Before moving onto the next part of my presentation, I want to share a final reflection on the Trinity and the Incarnation. I think it is significant that both beliefs are defined in terms of person and nature. I have already said that Christ stands at the center of Christianity. Christianity is focused on the life of this real man and, through him, on all of us who are his brothers and sisters. Christianity is about people, about God’s plan for a new humanity, inspired by the Holy Spirit, formed in the image of the perfect Man, Jesus Christ, and in harmony with God the Father. Meanwhile, the focus on nature suggests Christianity’s acceptance of the objective reality of the world. Things really exist and have a definite nature which we must respect all the while turning to God to repair the broken foundation of our human nature.

The Paschal mystery

As profound and unique as I think the Trinity and the Incarnation are, I do not want to give the impression that Christianity is just a set of doctrines to be believed. Primarily, it is a person to be loved and an experience to be shared. So it is fitting that in the middle of my presentation I explain the central event of the new covenant, the Paschal mystery of the death and Resurrection of Christ.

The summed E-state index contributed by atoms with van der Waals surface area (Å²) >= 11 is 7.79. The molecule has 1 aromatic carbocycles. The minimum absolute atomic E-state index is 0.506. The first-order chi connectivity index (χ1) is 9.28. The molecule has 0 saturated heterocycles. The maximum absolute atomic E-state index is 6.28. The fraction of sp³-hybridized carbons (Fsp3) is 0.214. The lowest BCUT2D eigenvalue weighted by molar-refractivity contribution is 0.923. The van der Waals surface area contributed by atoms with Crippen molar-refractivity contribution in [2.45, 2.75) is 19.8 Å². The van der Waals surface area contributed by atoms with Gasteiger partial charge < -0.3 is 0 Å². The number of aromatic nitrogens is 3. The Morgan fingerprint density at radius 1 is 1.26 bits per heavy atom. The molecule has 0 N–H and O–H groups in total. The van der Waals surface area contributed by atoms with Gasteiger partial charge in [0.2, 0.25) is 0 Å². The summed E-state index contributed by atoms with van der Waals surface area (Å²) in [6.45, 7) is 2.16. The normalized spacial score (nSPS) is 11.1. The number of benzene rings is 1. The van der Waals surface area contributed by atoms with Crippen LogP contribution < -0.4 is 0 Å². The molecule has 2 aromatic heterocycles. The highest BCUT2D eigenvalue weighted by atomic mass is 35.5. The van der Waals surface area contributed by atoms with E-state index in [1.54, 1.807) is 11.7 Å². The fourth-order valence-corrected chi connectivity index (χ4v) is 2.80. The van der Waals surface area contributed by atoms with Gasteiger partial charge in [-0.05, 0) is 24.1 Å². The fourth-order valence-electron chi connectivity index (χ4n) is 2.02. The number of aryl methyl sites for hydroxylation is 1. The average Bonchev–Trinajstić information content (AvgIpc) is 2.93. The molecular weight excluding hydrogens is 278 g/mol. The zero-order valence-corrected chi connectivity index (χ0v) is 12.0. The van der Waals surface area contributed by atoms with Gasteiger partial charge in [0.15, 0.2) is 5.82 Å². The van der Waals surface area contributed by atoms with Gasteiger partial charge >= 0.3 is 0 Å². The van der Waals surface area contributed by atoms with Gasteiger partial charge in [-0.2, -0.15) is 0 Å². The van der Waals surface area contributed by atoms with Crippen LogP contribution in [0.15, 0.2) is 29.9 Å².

If you ask Catholics whether Christmas or Easter is more important, I think most will answer you Christmas. They are misled by the greater attention that Christmas receives in society, mostly thanks to consumerism. But on the Church calendar, Easter is the greatest feast of the year. The Easter Triduum, which stretches from Holy Thursday evening to Easter Sunday, celebrates the death and Resurrection of Christ. Christ was born on Christmas day in order to die on Good Friday and rise again on Easter Sunday. Although we give names to the individual days of the Triduum, they do form a single celebration named after the Latin for three days. In my explanation of the Incarnation, I emphasized that the Son of God experienced our human condition. What is more present in our condition than contradiction? Every one of us experiences loss and gain, condemnation and vindication, defeat and victory, sorrow and joy. We have both good days and bad days. Whenever we move or change jobs, we feel simultaneously the fear of leaving the familiar and the excitement of discovering the new.